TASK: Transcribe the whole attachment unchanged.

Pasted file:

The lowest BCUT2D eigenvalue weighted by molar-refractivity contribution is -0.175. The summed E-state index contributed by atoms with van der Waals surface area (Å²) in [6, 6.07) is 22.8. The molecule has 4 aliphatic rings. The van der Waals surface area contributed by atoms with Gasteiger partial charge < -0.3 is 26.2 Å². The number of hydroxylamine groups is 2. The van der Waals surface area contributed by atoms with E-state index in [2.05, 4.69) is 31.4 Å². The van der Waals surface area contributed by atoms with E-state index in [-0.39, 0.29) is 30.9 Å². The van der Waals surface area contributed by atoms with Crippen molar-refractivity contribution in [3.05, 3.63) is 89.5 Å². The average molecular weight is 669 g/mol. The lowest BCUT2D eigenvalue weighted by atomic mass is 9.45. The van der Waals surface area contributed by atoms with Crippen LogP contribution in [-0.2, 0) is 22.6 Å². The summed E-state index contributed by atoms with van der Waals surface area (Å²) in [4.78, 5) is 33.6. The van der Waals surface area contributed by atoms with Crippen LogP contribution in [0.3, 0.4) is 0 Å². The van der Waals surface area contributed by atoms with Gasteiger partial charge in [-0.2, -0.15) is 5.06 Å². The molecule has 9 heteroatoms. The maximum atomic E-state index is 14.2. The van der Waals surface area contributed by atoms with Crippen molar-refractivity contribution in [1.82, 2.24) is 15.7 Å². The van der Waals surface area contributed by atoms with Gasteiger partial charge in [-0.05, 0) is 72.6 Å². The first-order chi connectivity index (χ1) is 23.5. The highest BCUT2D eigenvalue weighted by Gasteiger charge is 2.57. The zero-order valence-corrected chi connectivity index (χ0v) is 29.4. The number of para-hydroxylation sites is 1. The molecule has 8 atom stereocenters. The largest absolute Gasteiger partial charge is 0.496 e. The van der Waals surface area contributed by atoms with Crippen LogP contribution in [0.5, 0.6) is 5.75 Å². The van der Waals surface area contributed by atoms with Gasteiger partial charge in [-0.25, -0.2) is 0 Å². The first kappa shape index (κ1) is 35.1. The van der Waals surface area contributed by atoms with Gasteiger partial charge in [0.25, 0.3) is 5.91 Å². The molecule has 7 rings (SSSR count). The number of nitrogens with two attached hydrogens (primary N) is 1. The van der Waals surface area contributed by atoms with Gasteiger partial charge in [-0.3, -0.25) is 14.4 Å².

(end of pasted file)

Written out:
The lowest BCUT2D eigenvalue weighted by molar-refractivity contribution is -0.175. The summed E-state index contributed by atoms with van der Waals surface area (Å²) in [6, 6.07) is 22.8. The molecule has 4 aliphatic rings. The van der Waals surface area contributed by atoms with Gasteiger partial charge < -0.3 is 26.2 Å². The number of hydroxylamine groups is 2. The van der Waals surface area contributed by atoms with E-state index in [2.05, 4.69) is 31.4 Å². The van der Waals surface area contributed by atoms with E-state index in [-0.39, 0.29) is 30.9 Å². The van der Waals surface area contributed by atoms with Crippen molar-refractivity contribution in [3.05, 3.63) is 89.5 Å². The average molecular weight is 669 g/mol. The lowest BCUT2D eigenvalue weighted by atomic mass is 9.45. The van der Waals surface area contributed by atoms with Crippen LogP contribution in [-0.2, 0) is 22.6 Å². The summed E-state index contributed by atoms with van der Waals surface area (Å²) in [4.78, 5) is 33.6. The van der Waals surface area contributed by atoms with Crippen LogP contribution in [0.3, 0.4) is 0 Å². The van der Waals surface area contributed by atoms with Gasteiger partial charge in [-0.2, -0.15) is 5.06 Å². The molecule has 9 heteroatoms. The maximum atomic E-state index is 14.2. The van der Waals surface area contributed by atoms with Crippen molar-refractivity contribution in [1.82, 2.24) is 15.7 Å². The van der Waals surface area contributed by atoms with Gasteiger partial charge in [-0.05, 0) is 72.6 Å². The first-order chi connectivity index (χ1) is 23.5. The highest BCUT2D eigenvalue weighted by Gasteiger charge is 2.57. The zero-order valence-corrected chi connectivity index (χ0v) is 29.4. The number of para-hydroxylation sites is 1. The molecule has 8 atom stereocenters. The largest absolute Gasteiger partial charge is 0.496 e. The van der Waals surface area contributed by atoms with Crippen LogP contribution in [0.5, 0.6) is 5.75 Å². The van der Waals surface area contributed by atoms with Gasteiger partial charge in [-0.25, -0.2) is 0 Å². The first kappa shape index (κ1) is 35.1. The van der Waals surface area contributed by atoms with Gasteiger partial charge in [0.25, 0.3) is 5.91 Å². The molecule has 7 rings (SSSR count). The number of nitrogens with two attached hydrogens (primary N) is 1. The van der Waals surface area contributed by atoms with Gasteiger partial charge in [-0.3, -0.25) is 14.4 Å².